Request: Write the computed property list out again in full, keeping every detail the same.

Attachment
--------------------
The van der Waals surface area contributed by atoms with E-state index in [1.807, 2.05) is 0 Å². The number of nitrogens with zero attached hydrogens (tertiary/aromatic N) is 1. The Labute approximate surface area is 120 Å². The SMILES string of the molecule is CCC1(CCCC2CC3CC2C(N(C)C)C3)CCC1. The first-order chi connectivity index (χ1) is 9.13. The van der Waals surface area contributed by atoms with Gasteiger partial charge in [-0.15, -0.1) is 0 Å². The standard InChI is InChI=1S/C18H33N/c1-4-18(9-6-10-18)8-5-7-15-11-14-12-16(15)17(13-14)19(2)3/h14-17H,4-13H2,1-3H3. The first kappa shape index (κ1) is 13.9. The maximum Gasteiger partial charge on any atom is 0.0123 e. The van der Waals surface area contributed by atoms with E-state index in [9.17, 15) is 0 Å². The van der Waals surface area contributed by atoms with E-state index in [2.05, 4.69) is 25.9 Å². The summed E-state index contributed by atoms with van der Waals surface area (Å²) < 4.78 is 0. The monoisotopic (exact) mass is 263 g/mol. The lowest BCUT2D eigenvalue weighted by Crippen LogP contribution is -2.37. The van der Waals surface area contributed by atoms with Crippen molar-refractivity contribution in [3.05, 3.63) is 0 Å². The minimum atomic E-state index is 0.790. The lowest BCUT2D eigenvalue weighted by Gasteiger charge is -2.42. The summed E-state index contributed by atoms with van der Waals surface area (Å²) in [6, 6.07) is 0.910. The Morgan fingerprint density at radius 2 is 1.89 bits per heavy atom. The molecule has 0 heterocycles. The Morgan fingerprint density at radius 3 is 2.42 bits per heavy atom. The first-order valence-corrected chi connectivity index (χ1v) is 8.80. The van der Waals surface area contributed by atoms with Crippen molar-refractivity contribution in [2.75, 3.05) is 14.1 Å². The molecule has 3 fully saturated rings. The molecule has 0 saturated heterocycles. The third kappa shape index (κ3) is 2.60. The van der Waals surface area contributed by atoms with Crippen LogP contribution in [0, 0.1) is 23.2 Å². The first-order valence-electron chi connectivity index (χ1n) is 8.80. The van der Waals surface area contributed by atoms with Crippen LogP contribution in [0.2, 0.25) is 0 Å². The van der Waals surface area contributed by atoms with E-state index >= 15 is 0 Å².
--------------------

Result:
The van der Waals surface area contributed by atoms with E-state index in [1.807, 2.05) is 0 Å². The number of nitrogens with zero attached hydrogens (tertiary/aromatic N) is 1. The Labute approximate surface area is 120 Å². The SMILES string of the molecule is CCC1(CCCC2CC3CC2C(N(C)C)C3)CCC1. The first-order chi connectivity index (χ1) is 9.13. The van der Waals surface area contributed by atoms with Gasteiger partial charge in [-0.15, -0.1) is 0 Å². The standard InChI is InChI=1S/C18H33N/c1-4-18(9-6-10-18)8-5-7-15-11-14-12-16(15)17(13-14)19(2)3/h14-17H,4-13H2,1-3H3. The first kappa shape index (κ1) is 13.9. The maximum Gasteiger partial charge on any atom is 0.0123 e. The van der Waals surface area contributed by atoms with E-state index in [9.17, 15) is 0 Å². The van der Waals surface area contributed by atoms with E-state index in [2.05, 4.69) is 25.9 Å². The summed E-state index contributed by atoms with van der Waals surface area (Å²) < 4.78 is 0. The monoisotopic (exact) mass is 263 g/mol. The lowest BCUT2D eigenvalue weighted by Crippen LogP contribution is -2.37. The van der Waals surface area contributed by atoms with Crippen molar-refractivity contribution in [3.05, 3.63) is 0 Å². The minimum atomic E-state index is 0.790. The lowest BCUT2D eigenvalue weighted by Gasteiger charge is -2.42. The summed E-state index contributed by atoms with van der Waals surface area (Å²) in [6, 6.07) is 0.910. The Morgan fingerprint density at radius 2 is 1.89 bits per heavy atom. The molecule has 0 heterocycles. The Morgan fingerprint density at radius 3 is 2.42 bits per heavy atom. The first-order valence-corrected chi connectivity index (χ1v) is 8.80. The van der Waals surface area contributed by atoms with Crippen molar-refractivity contribution in [2.75, 3.05) is 14.1 Å². The molecule has 3 fully saturated rings. The molecule has 0 saturated heterocycles. The third kappa shape index (κ3) is 2.60. The van der Waals surface area contributed by atoms with Crippen LogP contribution in [0, 0.1) is 23.2 Å². The first-order valence-electron chi connectivity index (χ1n) is 8.80. The van der Waals surface area contributed by atoms with Crippen LogP contribution in [0.2, 0.25) is 0 Å². The van der Waals surface area contributed by atoms with E-state index >= 15 is 0 Å².